December 17, 2013
Never has a winner deserved the award more.
Sports Personality of the Year is a big deal in the UK. It is not won in a sporting arena, or chosen by some obscure panel of so-called experts. This is when the British public has the chance to decide who is the best and who has most captured the collective imagination. Above all, it is a simple display of affection – even love.
So consider the remarkable turn-around which has seen Andy Murray capture so many hearts. Described as a sullen, moody young Scot, disliked for a wrongly-perceived hostility towards the English, derided for a monotonous voice and previous failures during Wimbledon’s final stages, has transformed into a much-loved national hero. No. Make that our most-loved sporting hero. Now it is official.
So how has it happened?
Tears, sheer bravery and success against the odds did it for Andy. We all know the story. The devastation of his Wimbledon final defeat in 2012 touched all of us, especially when he burst into tears on Centre Court. Yet he bounced back to win Olympic gold a few weeks later – a display of courage and character which earned him third place in the BBC Sports Personality of the Year awards twelve months ago.
You don’t have to win Wimbledon to win Sports Personality of the Year – Greg Ruzedski proved that in 1997. But 2013 saw Murray do something many thought they would never witness in their lifetime. In the face of enormous, almost unbearable pressure, Andy became the first British man in 77 years to win the Wimbledon Singles title.
And he did it in the full glare of an excruciating media spotlight, which had proven his downfall in years gone by.
‘Poor boy’, his grandfather Roy Erskine confided to me in the build-up to the 2013 final against Novak Djokovic. Roy just couldn’t understand how one young man could be expected to face so much pressure alone. In the world of sport, perhaps no one ever has.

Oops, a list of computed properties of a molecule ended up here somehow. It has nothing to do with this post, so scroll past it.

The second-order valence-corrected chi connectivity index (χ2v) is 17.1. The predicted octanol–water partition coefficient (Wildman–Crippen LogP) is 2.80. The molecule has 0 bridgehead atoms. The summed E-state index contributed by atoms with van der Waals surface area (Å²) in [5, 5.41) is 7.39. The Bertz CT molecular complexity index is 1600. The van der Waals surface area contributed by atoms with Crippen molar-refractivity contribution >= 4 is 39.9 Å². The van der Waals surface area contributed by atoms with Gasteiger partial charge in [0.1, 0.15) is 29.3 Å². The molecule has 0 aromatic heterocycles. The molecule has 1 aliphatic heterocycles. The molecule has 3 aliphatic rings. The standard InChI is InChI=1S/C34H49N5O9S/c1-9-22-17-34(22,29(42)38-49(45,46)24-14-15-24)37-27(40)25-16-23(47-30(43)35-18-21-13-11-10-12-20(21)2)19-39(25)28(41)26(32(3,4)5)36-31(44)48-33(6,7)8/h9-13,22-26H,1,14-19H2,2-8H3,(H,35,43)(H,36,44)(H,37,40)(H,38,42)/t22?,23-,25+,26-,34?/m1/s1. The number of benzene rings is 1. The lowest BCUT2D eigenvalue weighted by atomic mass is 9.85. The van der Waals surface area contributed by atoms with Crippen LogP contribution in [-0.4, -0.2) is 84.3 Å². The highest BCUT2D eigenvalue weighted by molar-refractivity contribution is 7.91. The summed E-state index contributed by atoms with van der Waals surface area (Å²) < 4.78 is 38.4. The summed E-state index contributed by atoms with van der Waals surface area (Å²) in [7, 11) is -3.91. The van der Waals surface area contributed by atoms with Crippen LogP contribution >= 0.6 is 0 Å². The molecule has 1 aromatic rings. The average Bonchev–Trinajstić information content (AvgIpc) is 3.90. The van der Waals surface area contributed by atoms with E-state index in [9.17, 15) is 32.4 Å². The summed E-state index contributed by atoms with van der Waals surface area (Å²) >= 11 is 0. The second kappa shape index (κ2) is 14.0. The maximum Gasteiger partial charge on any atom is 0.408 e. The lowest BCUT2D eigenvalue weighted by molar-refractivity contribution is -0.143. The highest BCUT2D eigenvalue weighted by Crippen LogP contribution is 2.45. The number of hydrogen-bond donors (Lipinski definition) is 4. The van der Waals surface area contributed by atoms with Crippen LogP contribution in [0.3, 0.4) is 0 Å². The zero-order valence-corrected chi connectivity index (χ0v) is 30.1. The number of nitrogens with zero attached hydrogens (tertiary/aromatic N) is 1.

And even on the point of victory, it almost seemed he might choke. ‘It’s OK’, mouthed his mother Judy calmly, as one match point after another was squandered. It was a wonderful piece of parenting, although Andy later revealed that the more he saw her mouth those words, the more he realised it wasn’t OK, and that she didn’t really think it was OK either.
What sport sees relationships between loved ones played out in quite such stark, dramatic fashion? Isn’t that part of the beauty of Wimbledon? Doesn’t it sum up the emotional power of tennis?
After a previous Wimbledon defeat, the renowned actress Dame Maggie Smith claimed that Andy Murray needed to find ‘more animal’ within himself. Perhaps he did. But to win Sports Personality of the Year he had to display a softer, human side too. This he did, through tears, through humour and a greater willingness to share more of himself with us.
Tennis still comes first for Andy, so he couldn’t even be there to pick up the award in person. He was too busy training in Miami, but it didn’t matter. Once again, his words charmed us all. Murray now understands himself, just as he understands the way he used to be perceived.
In accepting the trophy from Martina Navratilova, he said, ‘I know sometimes I’m not the easiest person to support but I’ve had a lot of pressure on me for a long time…No matter how excited I try to sound, my voice always sounds boring – that’s just my voice. I’m sorry…’
That’s just his voice, because the rise and rise of Andy Murray has been anything but boring. Well done Andy! Has anyone ever deserved to win Sports Personality of the Year more? I doubt it. Year after year of Wimbledon disappointment and widespread derision, followed by such success, and such a display of love…You just couldn’t make it up.
And we can feel pretty confident that 2014 will produce another truly moving and dramatic story-line in the wonderful world of tennis, with Wimbledon the perfect stage, as it always will be.
Want to be in the theatre for the next award-winning story? Buy your tickets right here….
Mark Ryan, The Mail on Sunday